The USDA National Agricultural Statistics mid-year beef cow inventory indicates the nation’s beef cow herd continues to wane. The inventory, 29.4 million head, is down 2.6 percent from a year ago. Derrell Peel, livestock economist with Oklahoma State University, writes that this is the fifth consecutive year of smaller mid-year beef cow inventories, with the herd down 3 million head or 9.3 percent compared to 2018. Replacement heifers, at 4.05 million head, are also down 2.4 percent from a year ago (Figure 3). And the U.S. calf crop this year, 33.8 million head, is estimated to be 1.9 percent less compared to last year.
FIGURE 3. REPLACEMENT HEIFERS, JULY 1
Source: Livestock Marketing Information Center based on USDA data; 2013 data not reported
The July count does not include state-specific numbers. In January, Nebraska’s herd totaled 1.703 million cows, off 5 percent from the previous January and down almost 11 percent since 2019. Nebraska’s calf crop last year totaled 1.640 million head, off 2 percent from 2021. A drop of 5 percent this year would mean a crop of 1.56 million head, the smallest in at least 33 years.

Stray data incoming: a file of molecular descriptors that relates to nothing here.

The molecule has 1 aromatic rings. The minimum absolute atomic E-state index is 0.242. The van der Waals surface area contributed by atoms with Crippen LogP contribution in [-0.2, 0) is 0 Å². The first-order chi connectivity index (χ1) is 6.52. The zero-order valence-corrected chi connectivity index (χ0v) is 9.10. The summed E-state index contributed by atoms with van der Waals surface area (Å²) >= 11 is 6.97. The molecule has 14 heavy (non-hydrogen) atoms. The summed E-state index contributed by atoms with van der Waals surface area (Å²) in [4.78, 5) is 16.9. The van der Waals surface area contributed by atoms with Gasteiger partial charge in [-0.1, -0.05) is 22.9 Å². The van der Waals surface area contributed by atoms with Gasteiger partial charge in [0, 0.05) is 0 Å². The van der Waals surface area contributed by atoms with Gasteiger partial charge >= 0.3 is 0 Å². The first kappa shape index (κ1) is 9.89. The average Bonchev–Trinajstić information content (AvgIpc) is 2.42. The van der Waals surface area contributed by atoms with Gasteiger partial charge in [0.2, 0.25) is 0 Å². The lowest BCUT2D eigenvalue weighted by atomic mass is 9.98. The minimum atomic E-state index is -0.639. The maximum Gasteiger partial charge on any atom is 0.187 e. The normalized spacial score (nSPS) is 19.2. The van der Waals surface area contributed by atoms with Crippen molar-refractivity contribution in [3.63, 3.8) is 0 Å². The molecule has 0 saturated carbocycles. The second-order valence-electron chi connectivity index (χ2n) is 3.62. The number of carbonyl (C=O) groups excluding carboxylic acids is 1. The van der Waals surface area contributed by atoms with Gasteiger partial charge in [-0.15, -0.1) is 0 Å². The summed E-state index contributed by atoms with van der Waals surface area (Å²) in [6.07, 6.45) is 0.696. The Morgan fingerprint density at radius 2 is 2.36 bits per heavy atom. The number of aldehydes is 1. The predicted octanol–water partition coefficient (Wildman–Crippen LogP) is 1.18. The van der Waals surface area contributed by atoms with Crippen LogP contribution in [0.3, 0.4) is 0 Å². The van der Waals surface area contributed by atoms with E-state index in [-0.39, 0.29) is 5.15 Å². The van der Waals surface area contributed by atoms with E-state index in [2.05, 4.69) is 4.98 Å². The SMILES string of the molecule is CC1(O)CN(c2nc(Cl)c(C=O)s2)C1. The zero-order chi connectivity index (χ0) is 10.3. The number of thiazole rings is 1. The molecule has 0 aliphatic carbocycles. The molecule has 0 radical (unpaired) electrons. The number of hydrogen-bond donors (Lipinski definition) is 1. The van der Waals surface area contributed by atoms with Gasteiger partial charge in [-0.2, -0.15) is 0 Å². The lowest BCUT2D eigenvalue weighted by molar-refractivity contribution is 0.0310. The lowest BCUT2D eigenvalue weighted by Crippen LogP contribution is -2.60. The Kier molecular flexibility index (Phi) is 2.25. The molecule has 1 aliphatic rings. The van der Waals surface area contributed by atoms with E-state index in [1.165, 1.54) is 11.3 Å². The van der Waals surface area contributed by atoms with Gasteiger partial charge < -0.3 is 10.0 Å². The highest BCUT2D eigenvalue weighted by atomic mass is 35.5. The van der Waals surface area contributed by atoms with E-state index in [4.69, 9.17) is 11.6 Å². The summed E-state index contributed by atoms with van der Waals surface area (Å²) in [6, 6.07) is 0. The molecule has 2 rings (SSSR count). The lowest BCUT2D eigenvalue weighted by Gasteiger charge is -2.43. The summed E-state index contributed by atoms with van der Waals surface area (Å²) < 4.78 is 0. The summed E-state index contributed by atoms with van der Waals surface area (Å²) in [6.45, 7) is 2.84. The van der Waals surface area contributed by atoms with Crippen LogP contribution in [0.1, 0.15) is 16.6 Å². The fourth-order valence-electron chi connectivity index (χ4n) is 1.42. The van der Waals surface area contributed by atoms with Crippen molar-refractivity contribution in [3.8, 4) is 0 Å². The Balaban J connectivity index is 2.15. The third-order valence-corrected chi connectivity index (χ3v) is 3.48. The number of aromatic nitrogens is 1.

The ongoing herd liquidation is not surprising given the lingering drought and higher feed costs. And there are no signs of a turnaround. Peel says the current U.S. inventory of beef replacement heifers is less than the previous cycle lows in 2011 and 2012 and the lowest in 50 years of data. Feeder cattle prices are already nearing record highs. A further tightening of the cattle supply should mean even higher prices which will create the opportunity for positive returns for the state’s cow/calf operations and the incentive to rebuild herds. But a rebuilding of the herd will also require a loosening of drought’s grip in the state’s ranch country.